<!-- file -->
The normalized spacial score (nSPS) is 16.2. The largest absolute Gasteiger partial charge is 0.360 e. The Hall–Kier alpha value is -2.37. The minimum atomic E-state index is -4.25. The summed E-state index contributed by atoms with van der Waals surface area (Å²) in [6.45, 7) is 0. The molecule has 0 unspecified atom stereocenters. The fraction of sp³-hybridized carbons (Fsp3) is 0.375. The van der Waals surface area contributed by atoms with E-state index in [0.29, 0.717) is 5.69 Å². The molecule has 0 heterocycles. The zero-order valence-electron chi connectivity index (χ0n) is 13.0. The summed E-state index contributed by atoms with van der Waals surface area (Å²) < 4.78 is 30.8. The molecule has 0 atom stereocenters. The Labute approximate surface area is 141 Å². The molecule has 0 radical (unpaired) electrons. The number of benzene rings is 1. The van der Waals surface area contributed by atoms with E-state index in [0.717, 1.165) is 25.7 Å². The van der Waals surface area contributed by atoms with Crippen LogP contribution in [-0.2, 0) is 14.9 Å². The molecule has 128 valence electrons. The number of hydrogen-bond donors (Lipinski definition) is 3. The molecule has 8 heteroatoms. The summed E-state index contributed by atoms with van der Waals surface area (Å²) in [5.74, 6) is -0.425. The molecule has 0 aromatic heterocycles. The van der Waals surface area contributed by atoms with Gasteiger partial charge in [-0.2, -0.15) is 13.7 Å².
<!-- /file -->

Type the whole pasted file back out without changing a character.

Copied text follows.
The normalized spacial score (nSPS) is 16.2. The largest absolute Gasteiger partial charge is 0.360 e. The Hall–Kier alpha value is -2.37. The minimum atomic E-state index is -4.25. The summed E-state index contributed by atoms with van der Waals surface area (Å²) in [6.45, 7) is 0. The molecule has 0 unspecified atom stereocenters. The fraction of sp³-hybridized carbons (Fsp3) is 0.375. The van der Waals surface area contributed by atoms with E-state index in [0.29, 0.717) is 5.69 Å². The molecule has 0 heterocycles. The zero-order valence-electron chi connectivity index (χ0n) is 13.0. The summed E-state index contributed by atoms with van der Waals surface area (Å²) < 4.78 is 30.8. The molecule has 0 atom stereocenters. The Labute approximate surface area is 141 Å². The molecule has 0 radical (unpaired) electrons. The number of benzene rings is 1. The van der Waals surface area contributed by atoms with E-state index in [0.717, 1.165) is 25.7 Å². The van der Waals surface area contributed by atoms with Crippen LogP contribution in [-0.2, 0) is 14.9 Å². The molecule has 128 valence electrons. The number of hydrogen-bond donors (Lipinski definition) is 3. The molecule has 8 heteroatoms. The summed E-state index contributed by atoms with van der Waals surface area (Å²) in [5.74, 6) is -0.425. The molecule has 0 aromatic heterocycles. The van der Waals surface area contributed by atoms with Gasteiger partial charge in [-0.2, -0.15) is 13.7 Å².